"Pilots, Man Your Planes!"   
                                         WWII U.S. Naval Aviation Collector's Guide                                                                              
          AN-Aero. Standard

Above:  Our background image is the AN QAC Assembly, scanned from the Navy "Parachute Riggers P-1 Manual".

 As we expected, finding vintage photos showing Naval Aviators wearing a complete ensemble of AN clothing and equipment is quite challenging, if not nearly impossible. As previously alluded to, all the AN equipment did not become available at the same time and Navy standard items already in use continued in service until their supply was exhausted, they became functionally obsolete, or were worn out and needed replacing. On this page, we will present to you some examples of the standardized AN items in use.

 Before moving on to the photos, we should also mention that summer flying gloves, footwear and sidearms were never AN standardized. Similar lightweight leather gloves were used by the Army and the Navy, but they differed in minor details. The Navy started the war with the M1911a1 automatic pistol as the issue sidearm for its fliers, although they were required to provide their own holster. Due to ever-increasing Army requirements for the pistol, growing Navy demand soon exceeded available supplies and they were forced to adopt the .38 cal. Smith & Wesson Victory revolver as an alternative. Both services did issue similar leather shoulder holsters for their respective sidearms. Sturdy, low-quarter, roughout service shoes (as issued to infantrymen) were recommended for wear when flying in the tropics in case one had to walk home via the jungle, but again, each service preferred their own design so standardization was never achieved.

 Below:  At first glance, this TBF pilot might appear to meet our goal of complete AN clothing and equipment. It's only when the image is enlarged, do we see that it is not the case. Helmet, goggles, ear phones, oxygen equipment and seat parachute all conform, but we fall short when the diamond patch on his flight suit elbow can be seen (as found on the M-426a) and the soft fabric of his B-3 life vest's collar is noted.

Above:  1st Lt. Fred Kolb flew Corsairs from Yontan Airfield on Okinawa with VMF-411, scoring 3 victories. He provides us with a great view of his AN-6510-1 seat parachute, complete with red ripcord handle, AN-6520-1 raft case and seat cushion. Along with his dye markers, a rigger-made pyrotechnic signals pouch is tied to his AN-6519-1 life vest.
Above:  1st Lt. Clyde H. Hall, flew F6F-5Ns from Okinawa with VMF(N)-542. The Lt. has rolled up the sleeves of his AN-6550 flight suit, which is adorned with  the squadron's insignia, reported to be silk-screened on canvas with an embroidered edge. The other items of his equipment are AN standard as well. Sadly, Lt. Hall made the ultimate sacrifice for his country.

Left:  Seldom photographed were the aircrewmen at their positions inside the plane. Here we see a Navy radioman / gunner in a TBM Avenger. His clothing and equipment appear to be AN standard, with the sole exception being his TH-37 ear phones. Note the armor plate, above his .30 cal. "stinger" gun, in the raised position. When in combat, it would be lowered down the guide-rails, with only the small cutout to sight through. The gun's ammo can is on the plane's starboard bulkhead, at the left of the photo. Behind his head is an oxygen regulator and behind his back the "bomb data" case.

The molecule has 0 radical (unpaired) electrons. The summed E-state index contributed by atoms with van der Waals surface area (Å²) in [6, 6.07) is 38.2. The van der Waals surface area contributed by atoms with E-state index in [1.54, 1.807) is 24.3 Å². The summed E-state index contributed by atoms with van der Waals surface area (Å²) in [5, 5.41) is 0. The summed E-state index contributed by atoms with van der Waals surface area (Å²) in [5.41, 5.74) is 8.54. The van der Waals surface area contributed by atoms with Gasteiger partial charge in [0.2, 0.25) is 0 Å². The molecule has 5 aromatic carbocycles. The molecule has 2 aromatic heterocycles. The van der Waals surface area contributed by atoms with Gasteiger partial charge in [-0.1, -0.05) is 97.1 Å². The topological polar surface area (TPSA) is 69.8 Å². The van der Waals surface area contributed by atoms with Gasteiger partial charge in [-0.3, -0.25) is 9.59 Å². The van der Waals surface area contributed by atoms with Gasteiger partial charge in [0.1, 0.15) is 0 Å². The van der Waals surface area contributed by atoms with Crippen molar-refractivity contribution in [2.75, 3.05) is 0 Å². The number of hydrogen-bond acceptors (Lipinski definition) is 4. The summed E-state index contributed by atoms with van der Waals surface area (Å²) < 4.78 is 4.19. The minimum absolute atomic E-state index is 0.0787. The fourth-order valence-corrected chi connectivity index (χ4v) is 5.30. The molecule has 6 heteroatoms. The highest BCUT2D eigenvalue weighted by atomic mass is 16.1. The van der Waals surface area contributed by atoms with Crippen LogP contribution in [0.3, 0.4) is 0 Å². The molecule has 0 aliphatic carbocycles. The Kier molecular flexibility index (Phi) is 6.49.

Above:  Another Marine, this time an SBD pilot with VMSB-243, the "Flying Goldbricks". 1st Lt. Roy M. Brennan uses the buckles on his AN-6542 helmet (which were intended for the MSA "D" oxygen mask) to attach a goatskin chin cup from an NAF-1092L helmet. This was a fairly common adaptation, often made by dive bomber pilots to help counteract the high G they experienced when pulling out from a dive. The red-painted ripcord handle is visible here as well.

Below:  Lest we forget the U.S.A.A.F.,  Major Harry C. Crim of the 531st fighter squadron, flying from Iwo Jima, prepares to mount his Mustang for a long-range B-29 escort mission to Tokyo. With the exception of his B-8 goggles, he is dressed head to toe with AN standard items.
Below:  All three variations of the A.A.F. AN-6550 flight suit are being worn by members of this B-29 crew. Khaki Byrd cloth with two chest pockets, light shade OD cotton poplin with one chest pocket (yes, some of these suits also had two chest pockets) and olive drab gabardine with two chest pockets.
Above:  Aircrewmen  from VC-97, "The Fishhook Squadron", aboard U.S.S. Shipley Bay in June 1945 during combat operations in support of the Okinawa campaign. All wear AN goggles and helmets. The men at left and right wear AN flight suits, while the two in the middle have the older M-426a suits. You will find early production AN-S-31 / AN-6550 suits (from several manufacturers) still using woven labels from the previous M-426a specification suits. Apparently fresh contracts were not issued when the AN specified improvements were introduced, so they chose to use up their existing label stocks before making new ones. Collectors today may obsess over such trivia, but rest assured, the original users didn't care and probably never noticed. From left to right: J. M. Callan, W. R. Gawlak, G. K. McGee, Jr., and G. A. Henckel.

Below:  We mentioned it was difficult, but not impossible to find vintage photos showing a complete AN outfit. This image, via Greg Pons, was used in our previous "Navy V.D. Goggles" article, but is worth revisiting. Among this VC-98 Avenger crew, only the radioman, (at left) fits the bill. He wears AN-6530 goggles on an AN-6542 helmet with ANB-H-1 ear phones, an AN-6550 suit, AN-V-18 life vest and AN-6513-1 QAC parachute harness.